Ohio State president Gordon Gee told reporters on Wednesday that his athletic director Gene Smith won't become a casualty of the Jim Tressel scandal in Columbus. "Gene Smith's job is safe," Gee said bluntly. And if you're wondering how OSU's AD and President could possibly come out of all this without looking as morally bankrupt as Tressel, the answer's simple.
The Buckeyes have a much safer, easier scapegoat than Gordon Gee or Gene Smith. Check out Dan Wetzel's column at Yahoo for more insight into how Ohio State's controlling the narrative in all this, and why Terrelle Pryor's become the face of the scandal. It boils down to this:
Generally there are three types of people who get blamed in major NCAA infraction cases.
The greedy player and/or player’s family member; the bumbling assistant coach or the rogue agent and/or booster. Those are the folks who get labeled, fired, kicked out of school. It’s almost never the head coach, athletic director or anyone else in power. The bosses deftly maintain plausible deniability while shifting the blame to an easier target.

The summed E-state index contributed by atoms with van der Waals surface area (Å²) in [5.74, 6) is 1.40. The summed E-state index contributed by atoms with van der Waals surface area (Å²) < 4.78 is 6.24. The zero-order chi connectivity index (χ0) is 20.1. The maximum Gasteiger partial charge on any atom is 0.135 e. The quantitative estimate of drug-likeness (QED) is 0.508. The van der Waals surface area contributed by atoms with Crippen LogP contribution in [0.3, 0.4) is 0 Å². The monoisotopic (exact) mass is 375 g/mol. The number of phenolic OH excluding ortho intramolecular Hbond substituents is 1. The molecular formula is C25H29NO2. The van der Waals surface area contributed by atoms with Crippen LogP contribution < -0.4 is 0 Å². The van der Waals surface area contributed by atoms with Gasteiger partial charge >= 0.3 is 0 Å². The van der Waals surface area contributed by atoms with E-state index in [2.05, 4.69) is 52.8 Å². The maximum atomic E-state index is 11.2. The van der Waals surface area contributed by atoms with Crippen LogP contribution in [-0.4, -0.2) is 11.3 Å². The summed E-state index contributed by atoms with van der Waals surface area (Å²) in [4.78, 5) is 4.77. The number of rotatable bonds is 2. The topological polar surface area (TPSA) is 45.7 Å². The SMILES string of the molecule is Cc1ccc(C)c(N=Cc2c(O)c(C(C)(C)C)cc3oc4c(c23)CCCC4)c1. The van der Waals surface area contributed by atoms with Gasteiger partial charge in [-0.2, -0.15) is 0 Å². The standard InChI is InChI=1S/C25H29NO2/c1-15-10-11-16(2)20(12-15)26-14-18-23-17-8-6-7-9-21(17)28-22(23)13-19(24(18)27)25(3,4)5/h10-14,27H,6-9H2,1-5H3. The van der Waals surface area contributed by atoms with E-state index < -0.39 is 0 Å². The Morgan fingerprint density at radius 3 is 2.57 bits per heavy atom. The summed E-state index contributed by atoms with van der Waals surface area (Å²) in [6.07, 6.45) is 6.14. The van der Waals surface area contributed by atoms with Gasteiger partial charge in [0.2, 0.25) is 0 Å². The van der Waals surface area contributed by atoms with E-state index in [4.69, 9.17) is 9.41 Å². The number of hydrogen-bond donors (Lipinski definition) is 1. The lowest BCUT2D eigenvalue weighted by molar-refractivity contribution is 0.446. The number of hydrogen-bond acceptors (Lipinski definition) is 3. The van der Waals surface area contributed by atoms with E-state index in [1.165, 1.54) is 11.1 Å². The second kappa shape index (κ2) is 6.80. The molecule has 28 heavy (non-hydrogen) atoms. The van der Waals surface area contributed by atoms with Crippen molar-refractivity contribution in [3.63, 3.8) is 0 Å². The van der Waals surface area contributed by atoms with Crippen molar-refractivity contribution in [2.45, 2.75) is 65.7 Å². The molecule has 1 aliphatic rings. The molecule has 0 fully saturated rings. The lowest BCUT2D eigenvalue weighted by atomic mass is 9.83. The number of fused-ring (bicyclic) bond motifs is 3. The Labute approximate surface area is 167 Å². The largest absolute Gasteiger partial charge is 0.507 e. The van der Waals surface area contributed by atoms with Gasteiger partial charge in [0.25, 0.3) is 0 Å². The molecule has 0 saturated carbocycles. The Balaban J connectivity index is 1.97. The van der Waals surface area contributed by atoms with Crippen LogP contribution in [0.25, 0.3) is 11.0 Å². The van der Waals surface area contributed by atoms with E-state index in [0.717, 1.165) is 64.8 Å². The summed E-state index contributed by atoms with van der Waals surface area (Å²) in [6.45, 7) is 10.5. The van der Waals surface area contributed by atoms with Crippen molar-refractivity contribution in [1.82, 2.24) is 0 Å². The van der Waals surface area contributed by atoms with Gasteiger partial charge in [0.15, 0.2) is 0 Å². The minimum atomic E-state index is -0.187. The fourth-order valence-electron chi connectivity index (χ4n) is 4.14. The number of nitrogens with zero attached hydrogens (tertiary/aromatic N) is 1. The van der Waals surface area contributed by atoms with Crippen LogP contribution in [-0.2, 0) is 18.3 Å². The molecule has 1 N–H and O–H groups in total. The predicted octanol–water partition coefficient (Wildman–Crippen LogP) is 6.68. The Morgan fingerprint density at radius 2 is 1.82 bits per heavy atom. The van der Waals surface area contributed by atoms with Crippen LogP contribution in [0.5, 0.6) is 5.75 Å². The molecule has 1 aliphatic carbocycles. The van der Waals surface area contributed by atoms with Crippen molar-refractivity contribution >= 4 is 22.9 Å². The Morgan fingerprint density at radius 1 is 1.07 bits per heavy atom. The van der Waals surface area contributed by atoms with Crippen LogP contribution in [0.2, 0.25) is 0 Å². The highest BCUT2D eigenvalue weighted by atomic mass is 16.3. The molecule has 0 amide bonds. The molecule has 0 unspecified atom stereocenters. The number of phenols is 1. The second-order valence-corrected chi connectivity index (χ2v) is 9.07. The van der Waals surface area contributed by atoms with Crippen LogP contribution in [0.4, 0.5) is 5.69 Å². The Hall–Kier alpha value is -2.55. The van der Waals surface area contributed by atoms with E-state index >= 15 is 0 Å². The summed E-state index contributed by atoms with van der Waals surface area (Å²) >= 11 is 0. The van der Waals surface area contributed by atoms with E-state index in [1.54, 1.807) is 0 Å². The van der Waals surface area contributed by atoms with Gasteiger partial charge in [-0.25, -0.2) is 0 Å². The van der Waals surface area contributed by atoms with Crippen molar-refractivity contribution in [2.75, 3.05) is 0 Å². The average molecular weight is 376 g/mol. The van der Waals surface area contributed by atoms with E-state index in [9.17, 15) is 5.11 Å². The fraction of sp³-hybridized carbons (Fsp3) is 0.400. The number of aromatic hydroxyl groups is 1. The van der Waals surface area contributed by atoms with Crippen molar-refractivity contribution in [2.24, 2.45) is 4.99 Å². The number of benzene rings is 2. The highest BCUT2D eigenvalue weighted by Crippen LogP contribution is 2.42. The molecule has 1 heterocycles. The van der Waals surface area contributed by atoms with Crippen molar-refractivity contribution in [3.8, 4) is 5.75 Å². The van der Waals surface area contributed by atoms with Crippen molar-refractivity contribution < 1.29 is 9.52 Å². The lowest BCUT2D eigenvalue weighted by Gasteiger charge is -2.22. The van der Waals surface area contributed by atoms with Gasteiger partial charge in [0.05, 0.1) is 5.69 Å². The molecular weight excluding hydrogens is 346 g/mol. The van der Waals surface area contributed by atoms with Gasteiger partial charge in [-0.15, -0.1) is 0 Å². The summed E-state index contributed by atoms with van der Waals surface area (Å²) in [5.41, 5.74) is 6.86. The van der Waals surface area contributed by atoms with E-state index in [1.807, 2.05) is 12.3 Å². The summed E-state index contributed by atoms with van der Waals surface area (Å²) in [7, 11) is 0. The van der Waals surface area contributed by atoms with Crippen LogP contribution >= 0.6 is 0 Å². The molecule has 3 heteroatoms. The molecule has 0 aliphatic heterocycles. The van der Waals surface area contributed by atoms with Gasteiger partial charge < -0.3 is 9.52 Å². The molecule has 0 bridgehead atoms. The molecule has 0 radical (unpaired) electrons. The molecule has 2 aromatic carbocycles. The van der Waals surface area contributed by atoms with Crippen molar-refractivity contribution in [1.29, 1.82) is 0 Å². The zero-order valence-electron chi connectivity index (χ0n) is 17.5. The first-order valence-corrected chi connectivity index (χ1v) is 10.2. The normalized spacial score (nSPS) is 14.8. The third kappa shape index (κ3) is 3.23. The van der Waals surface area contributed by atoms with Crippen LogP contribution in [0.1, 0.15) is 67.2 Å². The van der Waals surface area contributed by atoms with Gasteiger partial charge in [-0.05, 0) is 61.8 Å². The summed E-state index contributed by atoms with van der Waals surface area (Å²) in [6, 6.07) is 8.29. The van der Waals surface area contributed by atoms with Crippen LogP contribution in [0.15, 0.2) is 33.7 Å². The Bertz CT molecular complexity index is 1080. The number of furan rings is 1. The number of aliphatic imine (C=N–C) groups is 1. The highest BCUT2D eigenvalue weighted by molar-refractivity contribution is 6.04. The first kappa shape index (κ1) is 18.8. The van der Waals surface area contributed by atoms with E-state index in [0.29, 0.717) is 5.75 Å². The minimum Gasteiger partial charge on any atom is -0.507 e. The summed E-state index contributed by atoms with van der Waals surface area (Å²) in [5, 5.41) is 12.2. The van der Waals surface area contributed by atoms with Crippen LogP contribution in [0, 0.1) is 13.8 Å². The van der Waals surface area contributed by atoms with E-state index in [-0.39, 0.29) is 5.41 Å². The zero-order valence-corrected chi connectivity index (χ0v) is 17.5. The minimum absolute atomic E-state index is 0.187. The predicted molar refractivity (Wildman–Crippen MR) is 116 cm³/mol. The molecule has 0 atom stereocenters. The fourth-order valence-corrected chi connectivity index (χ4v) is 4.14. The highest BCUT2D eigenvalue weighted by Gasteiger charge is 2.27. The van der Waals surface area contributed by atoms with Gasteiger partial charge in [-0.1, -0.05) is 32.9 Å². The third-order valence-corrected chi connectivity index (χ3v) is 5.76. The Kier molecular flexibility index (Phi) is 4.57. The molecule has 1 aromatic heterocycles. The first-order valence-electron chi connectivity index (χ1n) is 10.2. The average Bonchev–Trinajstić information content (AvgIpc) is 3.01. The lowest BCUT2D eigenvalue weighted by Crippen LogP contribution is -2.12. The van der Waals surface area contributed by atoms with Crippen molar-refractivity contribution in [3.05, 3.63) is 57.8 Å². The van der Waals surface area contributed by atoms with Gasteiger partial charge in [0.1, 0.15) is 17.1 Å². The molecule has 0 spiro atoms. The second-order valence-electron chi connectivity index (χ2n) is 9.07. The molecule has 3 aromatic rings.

Really, you think this guy's going get held accountable for all that's gone on in Columbus?
It's the oldest rule in the book--never trust a dude that wears bowties. And at a time when all eyes are on Terrelle Pryor and a handful of loaned cars, Wetzel hits the nail on the head here.